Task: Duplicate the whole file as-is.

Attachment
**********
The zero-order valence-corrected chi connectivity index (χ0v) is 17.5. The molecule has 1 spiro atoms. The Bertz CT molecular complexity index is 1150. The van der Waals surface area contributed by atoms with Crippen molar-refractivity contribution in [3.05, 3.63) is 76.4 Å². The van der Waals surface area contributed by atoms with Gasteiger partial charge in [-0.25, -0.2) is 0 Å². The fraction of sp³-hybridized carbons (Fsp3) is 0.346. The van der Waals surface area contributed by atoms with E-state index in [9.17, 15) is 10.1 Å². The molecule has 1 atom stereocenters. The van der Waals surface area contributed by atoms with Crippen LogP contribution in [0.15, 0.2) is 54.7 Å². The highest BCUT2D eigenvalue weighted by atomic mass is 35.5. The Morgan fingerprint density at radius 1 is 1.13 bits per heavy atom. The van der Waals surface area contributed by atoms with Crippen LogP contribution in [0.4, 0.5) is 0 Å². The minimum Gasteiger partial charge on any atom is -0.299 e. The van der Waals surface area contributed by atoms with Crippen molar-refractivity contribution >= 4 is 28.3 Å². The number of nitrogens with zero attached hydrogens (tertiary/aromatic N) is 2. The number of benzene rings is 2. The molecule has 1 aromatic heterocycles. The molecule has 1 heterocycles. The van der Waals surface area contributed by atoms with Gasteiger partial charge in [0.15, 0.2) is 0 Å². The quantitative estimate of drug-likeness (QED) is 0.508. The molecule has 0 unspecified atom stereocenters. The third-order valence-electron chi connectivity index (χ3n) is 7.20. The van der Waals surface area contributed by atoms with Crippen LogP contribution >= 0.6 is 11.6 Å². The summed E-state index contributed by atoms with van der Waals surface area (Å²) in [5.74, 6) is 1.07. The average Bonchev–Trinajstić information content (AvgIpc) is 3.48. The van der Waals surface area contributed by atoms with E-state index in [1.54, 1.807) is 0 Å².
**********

The zero-order valence-corrected chi connectivity index (χ0v) is 17.5. The molecule has 1 spiro atoms. The Bertz CT molecular complexity index is 1150. The van der Waals surface area contributed by atoms with Crippen molar-refractivity contribution in [3.05, 3.63) is 76.4 Å². The van der Waals surface area contributed by atoms with Gasteiger partial charge in [-0.25, -0.2) is 0 Å². The fraction of sp³-hybridized carbons (Fsp3) is 0.346. The van der Waals surface area contributed by atoms with E-state index in [9.17, 15) is 10.1 Å². The molecule has 1 atom stereocenters. The van der Waals surface area contributed by atoms with Crippen LogP contribution in [0.15, 0.2) is 54.7 Å². The highest BCUT2D eigenvalue weighted by atomic mass is 35.5. The Morgan fingerprint density at radius 1 is 1.13 bits per heavy atom. The van der Waals surface area contributed by atoms with Crippen LogP contribution in [0.4, 0.5) is 0 Å². The minimum Gasteiger partial charge on any atom is -0.299 e. The van der Waals surface area contributed by atoms with Crippen molar-refractivity contribution >= 4 is 28.3 Å². The number of nitrogens with zero attached hydrogens (tertiary/aromatic N) is 2. The number of benzene rings is 2. The molecule has 1 aromatic heterocycles. The molecule has 1 heterocycles. The van der Waals surface area contributed by atoms with Gasteiger partial charge in [0.15, 0.2) is 0 Å². The quantitative estimate of drug-likeness (QED) is 0.508. The molecule has 0 unspecified atom stereocenters. The third-order valence-electron chi connectivity index (χ3n) is 7.20. The van der Waals surface area contributed by atoms with Crippen LogP contribution >= 0.6 is 11.6 Å². The summed E-state index contributed by atoms with van der Waals surface area (Å²) in [5.74, 6) is 1.07. The average Bonchev–Trinajstić information content (AvgIpc) is 3.48. The van der Waals surface area contributed by atoms with E-state index in [1.54, 1.807) is 0 Å².